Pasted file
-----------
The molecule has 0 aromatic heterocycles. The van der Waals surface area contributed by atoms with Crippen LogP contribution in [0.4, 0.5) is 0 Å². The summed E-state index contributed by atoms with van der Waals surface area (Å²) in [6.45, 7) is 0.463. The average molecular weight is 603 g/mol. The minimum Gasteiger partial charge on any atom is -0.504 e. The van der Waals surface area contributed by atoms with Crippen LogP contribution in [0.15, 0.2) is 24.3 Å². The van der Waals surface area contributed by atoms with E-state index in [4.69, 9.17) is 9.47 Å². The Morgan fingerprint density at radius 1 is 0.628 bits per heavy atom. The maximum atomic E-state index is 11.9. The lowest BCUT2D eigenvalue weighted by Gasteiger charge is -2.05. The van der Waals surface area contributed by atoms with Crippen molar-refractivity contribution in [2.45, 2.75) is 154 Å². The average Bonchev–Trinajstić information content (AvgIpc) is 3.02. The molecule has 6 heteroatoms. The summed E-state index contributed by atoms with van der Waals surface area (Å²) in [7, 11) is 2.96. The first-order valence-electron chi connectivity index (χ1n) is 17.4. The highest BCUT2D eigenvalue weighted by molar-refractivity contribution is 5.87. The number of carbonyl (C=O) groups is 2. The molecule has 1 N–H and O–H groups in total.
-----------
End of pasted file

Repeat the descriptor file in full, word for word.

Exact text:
The molecule has 0 aromatic heterocycles. The van der Waals surface area contributed by atoms with Crippen LogP contribution in [0.4, 0.5) is 0 Å². The summed E-state index contributed by atoms with van der Waals surface area (Å²) in [6.45, 7) is 0.463. The average molecular weight is 603 g/mol. The minimum Gasteiger partial charge on any atom is -0.504 e. The van der Waals surface area contributed by atoms with Crippen LogP contribution in [0.15, 0.2) is 24.3 Å². The van der Waals surface area contributed by atoms with E-state index in [4.69, 9.17) is 9.47 Å². The Morgan fingerprint density at radius 1 is 0.628 bits per heavy atom. The maximum atomic E-state index is 11.9. The lowest BCUT2D eigenvalue weighted by Gasteiger charge is -2.05. The van der Waals surface area contributed by atoms with Crippen molar-refractivity contribution in [2.45, 2.75) is 154 Å². The average Bonchev–Trinajstić information content (AvgIpc) is 3.02. The molecule has 6 heteroatoms. The summed E-state index contributed by atoms with van der Waals surface area (Å²) in [7, 11) is 2.96. The first-order valence-electron chi connectivity index (χ1n) is 17.4. The highest BCUT2D eigenvalue weighted by molar-refractivity contribution is 5.87. The number of carbonyl (C=O) groups is 2. The molecule has 1 N–H and O–H groups in total.